Incoming Auburn mayor questions exclusion of city officials from jobs forum

AUBURN — The newly elected mayor of Auburn is calling out the LePage administration for excluding him and other city officials from Thursday's job creation forum at Central Maine Community College.

Jonathan LaBonte, elected Nov. 8, originally believed that LePage shut him out of the forum because LaBonte, a Republican, last year publicly supported independent gubernatorial candidate Eliot Cutler.

LaBonte wrote in an email to the Sun Journal, "Since my support for Mr. Cutler in the last election, the Republican leadership has not been willing to communicate with me at all. In fact, even as mayor-elect of Auburn, I've been refused a seat at the job creation forum this Thursday in my own city."

The administration, however, said LaBonte's exclusion had nothing to do with politics.

"These workshops are not about Democrats, Republicans or independents," said LePage spokeswoman Adrienne Bennett. "It is about inviting job creators to have a seat at the table so they can help this administration understand what it can do to improve the business climate in our state."

LaBonte said Wednesday that he supports the governor's job-creation initiative and understands that LePage may want a captive audience with business owners.

However, LaBonte said, if local regulations are hindering job creation, city officials should know about it.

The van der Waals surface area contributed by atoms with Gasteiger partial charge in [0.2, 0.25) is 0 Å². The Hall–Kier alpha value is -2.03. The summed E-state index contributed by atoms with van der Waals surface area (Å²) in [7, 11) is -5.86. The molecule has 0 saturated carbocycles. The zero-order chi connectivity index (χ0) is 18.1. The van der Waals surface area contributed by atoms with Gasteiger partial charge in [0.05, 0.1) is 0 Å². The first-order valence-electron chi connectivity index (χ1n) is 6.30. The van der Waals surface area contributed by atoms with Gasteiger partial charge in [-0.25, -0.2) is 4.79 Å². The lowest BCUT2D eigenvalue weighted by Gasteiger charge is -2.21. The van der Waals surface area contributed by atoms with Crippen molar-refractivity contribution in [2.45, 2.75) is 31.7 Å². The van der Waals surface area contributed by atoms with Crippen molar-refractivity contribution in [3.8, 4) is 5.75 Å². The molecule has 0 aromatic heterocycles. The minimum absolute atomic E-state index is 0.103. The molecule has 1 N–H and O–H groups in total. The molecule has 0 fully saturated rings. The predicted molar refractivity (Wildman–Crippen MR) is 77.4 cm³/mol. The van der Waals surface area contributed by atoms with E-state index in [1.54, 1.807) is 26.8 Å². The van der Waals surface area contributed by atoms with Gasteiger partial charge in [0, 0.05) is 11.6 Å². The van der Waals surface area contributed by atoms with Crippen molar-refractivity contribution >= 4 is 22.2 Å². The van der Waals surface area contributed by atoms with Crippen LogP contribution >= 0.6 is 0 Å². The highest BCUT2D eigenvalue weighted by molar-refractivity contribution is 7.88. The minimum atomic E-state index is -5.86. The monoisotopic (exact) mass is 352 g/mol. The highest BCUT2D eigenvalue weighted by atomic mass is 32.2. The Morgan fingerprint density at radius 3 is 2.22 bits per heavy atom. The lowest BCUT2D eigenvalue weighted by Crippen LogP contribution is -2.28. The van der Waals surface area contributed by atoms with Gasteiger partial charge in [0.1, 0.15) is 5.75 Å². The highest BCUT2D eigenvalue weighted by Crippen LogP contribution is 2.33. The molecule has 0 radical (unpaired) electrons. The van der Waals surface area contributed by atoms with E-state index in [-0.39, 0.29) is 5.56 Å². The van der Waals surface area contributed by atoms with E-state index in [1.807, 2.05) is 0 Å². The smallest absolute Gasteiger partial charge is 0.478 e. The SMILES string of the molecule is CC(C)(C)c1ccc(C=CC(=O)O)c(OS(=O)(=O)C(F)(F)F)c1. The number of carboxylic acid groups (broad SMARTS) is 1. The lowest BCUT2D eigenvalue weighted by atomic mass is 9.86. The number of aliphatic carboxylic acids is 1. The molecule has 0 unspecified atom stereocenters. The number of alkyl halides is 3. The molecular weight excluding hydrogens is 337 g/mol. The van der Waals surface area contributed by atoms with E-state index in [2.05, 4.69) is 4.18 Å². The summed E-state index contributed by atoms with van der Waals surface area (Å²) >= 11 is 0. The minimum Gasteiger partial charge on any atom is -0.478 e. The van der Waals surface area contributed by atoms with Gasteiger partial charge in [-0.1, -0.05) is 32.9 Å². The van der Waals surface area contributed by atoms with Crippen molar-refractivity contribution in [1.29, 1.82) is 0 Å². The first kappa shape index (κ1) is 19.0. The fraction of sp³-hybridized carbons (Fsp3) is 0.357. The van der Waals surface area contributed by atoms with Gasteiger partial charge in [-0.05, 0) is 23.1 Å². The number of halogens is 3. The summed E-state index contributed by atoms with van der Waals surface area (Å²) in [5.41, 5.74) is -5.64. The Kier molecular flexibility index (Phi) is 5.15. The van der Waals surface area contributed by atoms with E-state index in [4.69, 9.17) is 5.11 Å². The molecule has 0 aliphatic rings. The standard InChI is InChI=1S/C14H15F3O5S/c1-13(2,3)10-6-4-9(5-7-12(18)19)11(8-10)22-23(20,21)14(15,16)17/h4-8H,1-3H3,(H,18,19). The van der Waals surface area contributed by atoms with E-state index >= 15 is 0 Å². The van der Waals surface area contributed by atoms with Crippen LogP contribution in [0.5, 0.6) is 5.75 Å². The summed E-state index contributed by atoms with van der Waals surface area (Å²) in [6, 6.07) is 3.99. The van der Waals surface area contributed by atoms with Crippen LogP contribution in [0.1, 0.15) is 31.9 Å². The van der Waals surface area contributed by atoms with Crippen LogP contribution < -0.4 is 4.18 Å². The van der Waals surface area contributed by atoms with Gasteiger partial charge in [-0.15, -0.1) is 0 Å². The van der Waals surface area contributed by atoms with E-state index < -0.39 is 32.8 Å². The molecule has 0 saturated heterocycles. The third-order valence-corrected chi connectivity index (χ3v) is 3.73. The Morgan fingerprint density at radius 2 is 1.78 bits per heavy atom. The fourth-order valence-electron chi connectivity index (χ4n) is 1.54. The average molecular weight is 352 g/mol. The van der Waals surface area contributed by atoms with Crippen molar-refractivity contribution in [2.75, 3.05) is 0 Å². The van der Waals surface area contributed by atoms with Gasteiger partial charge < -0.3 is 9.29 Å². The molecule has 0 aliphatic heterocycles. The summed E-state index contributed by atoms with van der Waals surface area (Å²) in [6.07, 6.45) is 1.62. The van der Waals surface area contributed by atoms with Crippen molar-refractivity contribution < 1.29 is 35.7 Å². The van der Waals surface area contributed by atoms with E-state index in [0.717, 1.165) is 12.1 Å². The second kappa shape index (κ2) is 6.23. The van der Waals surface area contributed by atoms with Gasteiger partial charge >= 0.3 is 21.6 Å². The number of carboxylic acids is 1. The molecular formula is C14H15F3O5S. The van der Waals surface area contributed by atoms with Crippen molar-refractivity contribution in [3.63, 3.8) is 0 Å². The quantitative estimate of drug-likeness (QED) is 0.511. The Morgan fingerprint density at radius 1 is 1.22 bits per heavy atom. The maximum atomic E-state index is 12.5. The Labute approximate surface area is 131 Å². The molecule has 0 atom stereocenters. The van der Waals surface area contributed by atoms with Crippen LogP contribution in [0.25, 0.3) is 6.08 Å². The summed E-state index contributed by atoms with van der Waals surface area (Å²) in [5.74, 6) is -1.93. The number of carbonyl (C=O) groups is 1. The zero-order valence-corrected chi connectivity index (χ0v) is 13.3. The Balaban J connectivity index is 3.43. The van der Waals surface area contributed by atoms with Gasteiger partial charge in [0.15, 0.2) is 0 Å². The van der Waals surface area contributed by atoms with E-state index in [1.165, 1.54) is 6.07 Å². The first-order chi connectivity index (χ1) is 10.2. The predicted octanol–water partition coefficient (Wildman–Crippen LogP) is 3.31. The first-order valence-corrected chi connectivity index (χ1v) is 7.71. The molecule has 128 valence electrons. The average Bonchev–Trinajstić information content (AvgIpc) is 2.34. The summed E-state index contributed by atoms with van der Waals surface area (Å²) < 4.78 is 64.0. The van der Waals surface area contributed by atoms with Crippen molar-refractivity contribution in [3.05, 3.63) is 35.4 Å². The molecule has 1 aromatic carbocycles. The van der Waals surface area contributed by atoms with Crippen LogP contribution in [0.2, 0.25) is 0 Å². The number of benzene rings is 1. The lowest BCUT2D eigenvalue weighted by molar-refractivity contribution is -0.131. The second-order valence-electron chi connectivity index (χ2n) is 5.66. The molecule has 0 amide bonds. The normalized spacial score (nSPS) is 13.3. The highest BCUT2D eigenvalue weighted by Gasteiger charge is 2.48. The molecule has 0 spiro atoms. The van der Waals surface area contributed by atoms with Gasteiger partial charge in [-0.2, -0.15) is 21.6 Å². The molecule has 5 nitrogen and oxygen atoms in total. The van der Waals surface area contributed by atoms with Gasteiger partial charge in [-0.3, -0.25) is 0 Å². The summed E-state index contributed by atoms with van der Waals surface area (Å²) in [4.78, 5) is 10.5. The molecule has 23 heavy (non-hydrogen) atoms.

"Local elected officials will be needed to drive local changes," he said.

LaBonte also highlighted comments the governor made during a jobs forum in Bangor in which LePage said he planned to submit legislation that would allow the state to reduce municipal revenue-sharing if a community's regulations were stricter than the state's.

"If you will not cooperate with the state, (if you are) stricter on regulations, then you lose revenue-sharing," LePage told the Bangor Daily News last month.

On Wednesday, LaBonte said that initiative — yet to appear in the form of legislation — was all the more reason that some city officials should be invited to Thursday's forum.

"Shouldn't the local officials, who need to look at how we might change our regulations, be at the table?" LaBonte said.

He added, "This is an opportunity to identify who is responsible for cleaning up which regulations. If it's a local ordinance, the governor can't change that; only we can. How else will we get that information directly?"

LaBonte acknowledged that the administration has invited Auburn officials to meet sometime after the forum. However, he learned Wednesday that several city officials had been told they were off the forum invitation list after originally being told by the administration that they were welcome.

"Augusta is coming to see what challenges local businesses have to creating jobs and there will be no Auburn government representation," LaBonte said.

Peter Rogers, LePage's communications director, said a few legislators have attended the forums. However, Rogers said, the lawmakers were allowed either because of "their status as a business owner or they represented a major employer in the area."